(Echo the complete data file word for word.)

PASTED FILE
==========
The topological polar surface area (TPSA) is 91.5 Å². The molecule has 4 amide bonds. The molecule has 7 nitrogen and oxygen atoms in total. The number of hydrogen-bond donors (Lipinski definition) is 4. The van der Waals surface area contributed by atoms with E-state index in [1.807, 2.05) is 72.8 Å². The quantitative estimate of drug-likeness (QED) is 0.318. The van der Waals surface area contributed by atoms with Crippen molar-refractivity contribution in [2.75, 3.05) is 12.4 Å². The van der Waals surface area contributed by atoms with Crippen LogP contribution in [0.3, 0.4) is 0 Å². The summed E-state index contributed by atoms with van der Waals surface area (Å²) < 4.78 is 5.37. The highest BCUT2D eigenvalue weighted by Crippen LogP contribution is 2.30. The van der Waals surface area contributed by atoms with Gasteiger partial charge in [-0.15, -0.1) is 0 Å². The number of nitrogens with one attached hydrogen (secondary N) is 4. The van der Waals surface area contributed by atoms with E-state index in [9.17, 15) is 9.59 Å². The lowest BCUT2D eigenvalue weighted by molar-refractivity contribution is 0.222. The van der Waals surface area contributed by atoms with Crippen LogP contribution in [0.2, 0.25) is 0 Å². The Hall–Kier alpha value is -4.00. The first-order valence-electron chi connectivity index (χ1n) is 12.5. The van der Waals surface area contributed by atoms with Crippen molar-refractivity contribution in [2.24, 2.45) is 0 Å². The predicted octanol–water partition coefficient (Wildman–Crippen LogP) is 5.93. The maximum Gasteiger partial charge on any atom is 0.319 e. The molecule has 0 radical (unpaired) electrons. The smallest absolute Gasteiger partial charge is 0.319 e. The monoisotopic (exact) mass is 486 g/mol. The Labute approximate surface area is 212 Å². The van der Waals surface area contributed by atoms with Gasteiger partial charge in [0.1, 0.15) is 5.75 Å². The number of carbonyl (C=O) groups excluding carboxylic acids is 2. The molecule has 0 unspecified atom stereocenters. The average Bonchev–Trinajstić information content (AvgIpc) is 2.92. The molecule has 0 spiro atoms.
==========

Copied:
The topological polar surface area (TPSA) is 91.5 Å². The molecule has 4 amide bonds. The molecule has 7 nitrogen and oxygen atoms in total. The number of hydrogen-bond donors (Lipinski definition) is 4. The van der Waals surface area contributed by atoms with E-state index in [1.807, 2.05) is 72.8 Å². The quantitative estimate of drug-likeness (QED) is 0.318. The van der Waals surface area contributed by atoms with Crippen molar-refractivity contribution in [2.75, 3.05) is 12.4 Å². The van der Waals surface area contributed by atoms with Crippen LogP contribution in [0.3, 0.4) is 0 Å². The summed E-state index contributed by atoms with van der Waals surface area (Å²) < 4.78 is 5.37. The highest BCUT2D eigenvalue weighted by Crippen LogP contribution is 2.30. The van der Waals surface area contributed by atoms with Gasteiger partial charge in [-0.15, -0.1) is 0 Å². The number of nitrogens with one attached hydrogen (secondary N) is 4. The van der Waals surface area contributed by atoms with E-state index in [9.17, 15) is 9.59 Å². The lowest BCUT2D eigenvalue weighted by molar-refractivity contribution is 0.222. The van der Waals surface area contributed by atoms with Crippen LogP contribution in [0.2, 0.25) is 0 Å². The Hall–Kier alpha value is -4.00. The first-order valence-electron chi connectivity index (χ1n) is 12.5. The van der Waals surface area contributed by atoms with Crippen molar-refractivity contribution in [2.24, 2.45) is 0 Å². The predicted octanol–water partition coefficient (Wildman–Crippen LogP) is 5.93. The maximum Gasteiger partial charge on any atom is 0.319 e. The molecule has 0 radical (unpaired) electrons. The smallest absolute Gasteiger partial charge is 0.319 e. The monoisotopic (exact) mass is 486 g/mol. The Labute approximate surface area is 212 Å². The van der Waals surface area contributed by atoms with Gasteiger partial charge in [0.1, 0.15) is 5.75 Å². The number of carbonyl (C=O) groups excluding carboxylic acids is 2. The molecule has 0 unspecified atom stereocenters. The average Bonchev–Trinajstić information content (AvgIpc) is 2.92. The molecule has 0 spiro atoms.